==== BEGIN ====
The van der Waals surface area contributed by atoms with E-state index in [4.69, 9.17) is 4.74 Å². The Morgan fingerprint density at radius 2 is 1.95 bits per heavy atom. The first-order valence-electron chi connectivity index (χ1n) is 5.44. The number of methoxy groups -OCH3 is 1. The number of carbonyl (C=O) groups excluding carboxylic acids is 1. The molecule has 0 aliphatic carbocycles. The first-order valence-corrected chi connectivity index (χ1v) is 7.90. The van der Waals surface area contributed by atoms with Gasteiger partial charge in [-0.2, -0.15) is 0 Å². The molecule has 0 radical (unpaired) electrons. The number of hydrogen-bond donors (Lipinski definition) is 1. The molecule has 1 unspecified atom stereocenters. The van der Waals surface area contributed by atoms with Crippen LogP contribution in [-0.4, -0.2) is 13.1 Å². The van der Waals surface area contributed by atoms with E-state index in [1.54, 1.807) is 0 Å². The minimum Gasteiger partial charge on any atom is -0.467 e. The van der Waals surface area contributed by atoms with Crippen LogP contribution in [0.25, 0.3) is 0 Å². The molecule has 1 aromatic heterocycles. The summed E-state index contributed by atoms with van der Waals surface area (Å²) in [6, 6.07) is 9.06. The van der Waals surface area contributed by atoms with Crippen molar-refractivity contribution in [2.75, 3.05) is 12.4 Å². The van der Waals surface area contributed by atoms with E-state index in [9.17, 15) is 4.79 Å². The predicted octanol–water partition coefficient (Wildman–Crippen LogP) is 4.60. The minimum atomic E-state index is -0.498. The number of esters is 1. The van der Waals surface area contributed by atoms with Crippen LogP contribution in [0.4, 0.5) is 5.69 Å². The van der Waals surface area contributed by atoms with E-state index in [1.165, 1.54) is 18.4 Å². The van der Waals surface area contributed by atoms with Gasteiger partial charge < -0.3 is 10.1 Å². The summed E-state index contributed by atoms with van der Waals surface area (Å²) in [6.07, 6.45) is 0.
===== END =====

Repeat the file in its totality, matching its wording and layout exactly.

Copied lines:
The van der Waals surface area contributed by atoms with E-state index in [4.69, 9.17) is 4.74 Å². The Morgan fingerprint density at radius 2 is 1.95 bits per heavy atom. The first-order valence-electron chi connectivity index (χ1n) is 5.44. The number of methoxy groups -OCH3 is 1. The number of carbonyl (C=O) groups excluding carboxylic acids is 1. The molecule has 0 aliphatic carbocycles. The first-order valence-corrected chi connectivity index (χ1v) is 7.90. The van der Waals surface area contributed by atoms with Gasteiger partial charge in [-0.2, -0.15) is 0 Å². The molecule has 0 radical (unpaired) electrons. The number of hydrogen-bond donors (Lipinski definition) is 1. The molecule has 1 unspecified atom stereocenters. The van der Waals surface area contributed by atoms with Crippen LogP contribution in [-0.4, -0.2) is 13.1 Å². The van der Waals surface area contributed by atoms with E-state index in [1.54, 1.807) is 0 Å². The minimum Gasteiger partial charge on any atom is -0.467 e. The van der Waals surface area contributed by atoms with Crippen LogP contribution in [0.25, 0.3) is 0 Å². The molecule has 1 aromatic heterocycles. The summed E-state index contributed by atoms with van der Waals surface area (Å²) in [6, 6.07) is 9.06. The van der Waals surface area contributed by atoms with Crippen molar-refractivity contribution in [2.75, 3.05) is 12.4 Å². The van der Waals surface area contributed by atoms with E-state index in [9.17, 15) is 4.79 Å². The predicted octanol–water partition coefficient (Wildman–Crippen LogP) is 4.60. The minimum atomic E-state index is -0.498. The number of esters is 1. The van der Waals surface area contributed by atoms with Crippen LogP contribution in [0.4, 0.5) is 5.69 Å². The van der Waals surface area contributed by atoms with E-state index in [1.165, 1.54) is 18.4 Å². The van der Waals surface area contributed by atoms with Gasteiger partial charge < -0.3 is 10.1 Å². The summed E-state index contributed by atoms with van der Waals surface area (Å²) in [6.07, 6.45) is 0.